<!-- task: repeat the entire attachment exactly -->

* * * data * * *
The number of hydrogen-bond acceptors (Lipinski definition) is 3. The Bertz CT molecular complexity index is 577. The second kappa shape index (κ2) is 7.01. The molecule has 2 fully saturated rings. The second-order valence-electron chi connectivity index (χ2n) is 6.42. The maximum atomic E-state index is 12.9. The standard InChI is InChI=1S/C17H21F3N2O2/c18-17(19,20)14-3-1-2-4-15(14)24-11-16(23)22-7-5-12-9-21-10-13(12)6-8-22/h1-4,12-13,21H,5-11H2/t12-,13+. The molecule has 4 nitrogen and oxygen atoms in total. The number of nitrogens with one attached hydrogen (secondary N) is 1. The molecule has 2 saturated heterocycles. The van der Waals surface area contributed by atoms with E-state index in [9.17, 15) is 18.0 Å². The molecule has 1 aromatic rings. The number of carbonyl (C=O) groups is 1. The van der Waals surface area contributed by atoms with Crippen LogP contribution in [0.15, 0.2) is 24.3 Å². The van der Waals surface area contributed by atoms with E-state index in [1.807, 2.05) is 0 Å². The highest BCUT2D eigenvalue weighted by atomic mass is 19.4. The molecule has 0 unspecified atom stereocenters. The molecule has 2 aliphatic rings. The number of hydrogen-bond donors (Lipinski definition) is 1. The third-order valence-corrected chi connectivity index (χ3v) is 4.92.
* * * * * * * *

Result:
The number of hydrogen-bond acceptors (Lipinski definition) is 3. The Bertz CT molecular complexity index is 577. The second kappa shape index (κ2) is 7.01. The molecule has 2 fully saturated rings. The second-order valence-electron chi connectivity index (χ2n) is 6.42. The maximum atomic E-state index is 12.9. The standard InChI is InChI=1S/C17H21F3N2O2/c18-17(19,20)14-3-1-2-4-15(14)24-11-16(23)22-7-5-12-9-21-10-13(12)6-8-22/h1-4,12-13,21H,5-11H2/t12-,13+. The molecule has 4 nitrogen and oxygen atoms in total. The number of nitrogens with one attached hydrogen (secondary N) is 1. The molecule has 2 saturated heterocycles. The van der Waals surface area contributed by atoms with E-state index in [9.17, 15) is 18.0 Å². The molecule has 1 aromatic rings. The number of carbonyl (C=O) groups is 1. The van der Waals surface area contributed by atoms with Crippen LogP contribution in [0.15, 0.2) is 24.3 Å². The van der Waals surface area contributed by atoms with E-state index in [1.807, 2.05) is 0 Å². The highest BCUT2D eigenvalue weighted by atomic mass is 19.4. The molecule has 0 unspecified atom stereocenters. The molecule has 2 aliphatic rings. The number of hydrogen-bond donors (Lipinski definition) is 1. The third-order valence-corrected chi connectivity index (χ3v) is 4.92.